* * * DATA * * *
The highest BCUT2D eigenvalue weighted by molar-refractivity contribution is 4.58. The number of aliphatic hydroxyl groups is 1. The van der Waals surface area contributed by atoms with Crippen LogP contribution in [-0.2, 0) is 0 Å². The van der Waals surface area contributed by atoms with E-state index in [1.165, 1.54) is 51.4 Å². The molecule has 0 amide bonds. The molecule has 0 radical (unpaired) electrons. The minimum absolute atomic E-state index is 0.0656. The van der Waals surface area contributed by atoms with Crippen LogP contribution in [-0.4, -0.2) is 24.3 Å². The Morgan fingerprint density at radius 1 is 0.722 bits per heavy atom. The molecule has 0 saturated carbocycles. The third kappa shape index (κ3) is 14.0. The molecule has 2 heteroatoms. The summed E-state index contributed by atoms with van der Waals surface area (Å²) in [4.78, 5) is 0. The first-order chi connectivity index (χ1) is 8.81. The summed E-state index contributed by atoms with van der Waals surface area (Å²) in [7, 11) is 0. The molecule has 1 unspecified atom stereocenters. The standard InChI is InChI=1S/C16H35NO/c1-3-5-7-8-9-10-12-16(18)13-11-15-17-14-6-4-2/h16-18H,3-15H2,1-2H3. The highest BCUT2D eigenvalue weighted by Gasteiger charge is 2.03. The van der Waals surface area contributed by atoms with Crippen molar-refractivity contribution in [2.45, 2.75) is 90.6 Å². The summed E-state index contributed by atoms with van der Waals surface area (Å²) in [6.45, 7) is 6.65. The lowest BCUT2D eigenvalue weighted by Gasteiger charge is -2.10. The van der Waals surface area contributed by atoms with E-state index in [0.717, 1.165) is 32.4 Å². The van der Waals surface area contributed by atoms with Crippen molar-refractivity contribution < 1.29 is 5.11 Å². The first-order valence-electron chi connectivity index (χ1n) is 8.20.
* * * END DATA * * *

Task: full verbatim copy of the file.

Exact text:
The highest BCUT2D eigenvalue weighted by molar-refractivity contribution is 4.58. The number of aliphatic hydroxyl groups is 1. The van der Waals surface area contributed by atoms with Crippen LogP contribution in [-0.2, 0) is 0 Å². The van der Waals surface area contributed by atoms with E-state index in [1.165, 1.54) is 51.4 Å². The molecule has 0 amide bonds. The molecule has 0 radical (unpaired) electrons. The minimum absolute atomic E-state index is 0.0656. The van der Waals surface area contributed by atoms with Crippen LogP contribution in [-0.4, -0.2) is 24.3 Å². The Morgan fingerprint density at radius 1 is 0.722 bits per heavy atom. The molecule has 0 saturated carbocycles. The third kappa shape index (κ3) is 14.0. The molecule has 2 heteroatoms. The summed E-state index contributed by atoms with van der Waals surface area (Å²) in [4.78, 5) is 0. The first-order chi connectivity index (χ1) is 8.81. The summed E-state index contributed by atoms with van der Waals surface area (Å²) in [7, 11) is 0. The molecule has 1 unspecified atom stereocenters. The standard InChI is InChI=1S/C16H35NO/c1-3-5-7-8-9-10-12-16(18)13-11-15-17-14-6-4-2/h16-18H,3-15H2,1-2H3. The highest BCUT2D eigenvalue weighted by Gasteiger charge is 2.03. The van der Waals surface area contributed by atoms with Crippen molar-refractivity contribution in [2.45, 2.75) is 90.6 Å². The summed E-state index contributed by atoms with van der Waals surface area (Å²) in [6.45, 7) is 6.65. The lowest BCUT2D eigenvalue weighted by Gasteiger charge is -2.10. The van der Waals surface area contributed by atoms with E-state index in [0.717, 1.165) is 32.4 Å². The van der Waals surface area contributed by atoms with Crippen molar-refractivity contribution < 1.29 is 5.11 Å². The first-order valence-electron chi connectivity index (χ1n) is 8.20.